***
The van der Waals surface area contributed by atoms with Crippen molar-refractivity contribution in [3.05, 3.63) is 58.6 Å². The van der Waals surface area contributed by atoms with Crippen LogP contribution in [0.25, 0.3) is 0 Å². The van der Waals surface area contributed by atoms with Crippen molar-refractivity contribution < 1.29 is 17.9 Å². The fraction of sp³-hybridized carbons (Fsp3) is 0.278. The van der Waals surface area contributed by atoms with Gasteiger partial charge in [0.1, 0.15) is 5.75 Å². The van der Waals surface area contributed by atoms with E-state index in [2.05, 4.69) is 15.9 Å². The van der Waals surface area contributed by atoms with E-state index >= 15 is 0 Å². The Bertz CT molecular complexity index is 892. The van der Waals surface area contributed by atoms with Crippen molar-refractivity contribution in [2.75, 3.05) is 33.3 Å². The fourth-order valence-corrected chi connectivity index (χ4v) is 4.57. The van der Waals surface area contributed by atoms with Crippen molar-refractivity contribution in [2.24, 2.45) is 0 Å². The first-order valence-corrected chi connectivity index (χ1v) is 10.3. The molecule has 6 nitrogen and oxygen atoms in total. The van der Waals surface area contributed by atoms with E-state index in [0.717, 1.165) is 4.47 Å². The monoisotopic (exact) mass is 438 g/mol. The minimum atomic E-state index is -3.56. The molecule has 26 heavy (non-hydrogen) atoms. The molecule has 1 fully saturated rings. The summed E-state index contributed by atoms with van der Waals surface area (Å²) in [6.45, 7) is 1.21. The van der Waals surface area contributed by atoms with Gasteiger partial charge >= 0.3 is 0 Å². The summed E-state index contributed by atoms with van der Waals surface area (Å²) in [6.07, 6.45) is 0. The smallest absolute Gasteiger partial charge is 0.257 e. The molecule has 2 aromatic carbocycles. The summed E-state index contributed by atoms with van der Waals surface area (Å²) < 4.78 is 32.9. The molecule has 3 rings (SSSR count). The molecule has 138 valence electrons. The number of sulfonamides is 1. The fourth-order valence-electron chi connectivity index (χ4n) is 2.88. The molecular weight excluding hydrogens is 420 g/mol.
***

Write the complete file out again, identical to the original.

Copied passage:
The van der Waals surface area contributed by atoms with Crippen molar-refractivity contribution in [3.05, 3.63) is 58.6 Å². The van der Waals surface area contributed by atoms with Crippen LogP contribution in [0.25, 0.3) is 0 Å². The van der Waals surface area contributed by atoms with Crippen molar-refractivity contribution < 1.29 is 17.9 Å². The fraction of sp³-hybridized carbons (Fsp3) is 0.278. The van der Waals surface area contributed by atoms with Gasteiger partial charge in [0.1, 0.15) is 5.75 Å². The van der Waals surface area contributed by atoms with E-state index in [2.05, 4.69) is 15.9 Å². The van der Waals surface area contributed by atoms with E-state index >= 15 is 0 Å². The Bertz CT molecular complexity index is 892. The van der Waals surface area contributed by atoms with Crippen molar-refractivity contribution in [2.75, 3.05) is 33.3 Å². The fourth-order valence-corrected chi connectivity index (χ4v) is 4.57. The van der Waals surface area contributed by atoms with Crippen molar-refractivity contribution in [2.24, 2.45) is 0 Å². The first-order valence-corrected chi connectivity index (χ1v) is 10.3. The molecule has 6 nitrogen and oxygen atoms in total. The van der Waals surface area contributed by atoms with E-state index in [0.717, 1.165) is 4.47 Å². The monoisotopic (exact) mass is 438 g/mol. The minimum atomic E-state index is -3.56. The molecule has 26 heavy (non-hydrogen) atoms. The molecule has 1 fully saturated rings. The summed E-state index contributed by atoms with van der Waals surface area (Å²) in [6.45, 7) is 1.21. The van der Waals surface area contributed by atoms with Gasteiger partial charge >= 0.3 is 0 Å². The summed E-state index contributed by atoms with van der Waals surface area (Å²) in [6.07, 6.45) is 0. The smallest absolute Gasteiger partial charge is 0.257 e. The molecule has 2 aromatic carbocycles. The summed E-state index contributed by atoms with van der Waals surface area (Å²) < 4.78 is 32.9. The molecule has 3 rings (SSSR count). The molecule has 138 valence electrons. The number of sulfonamides is 1. The fourth-order valence-electron chi connectivity index (χ4n) is 2.88. The molecular weight excluding hydrogens is 420 g/mol.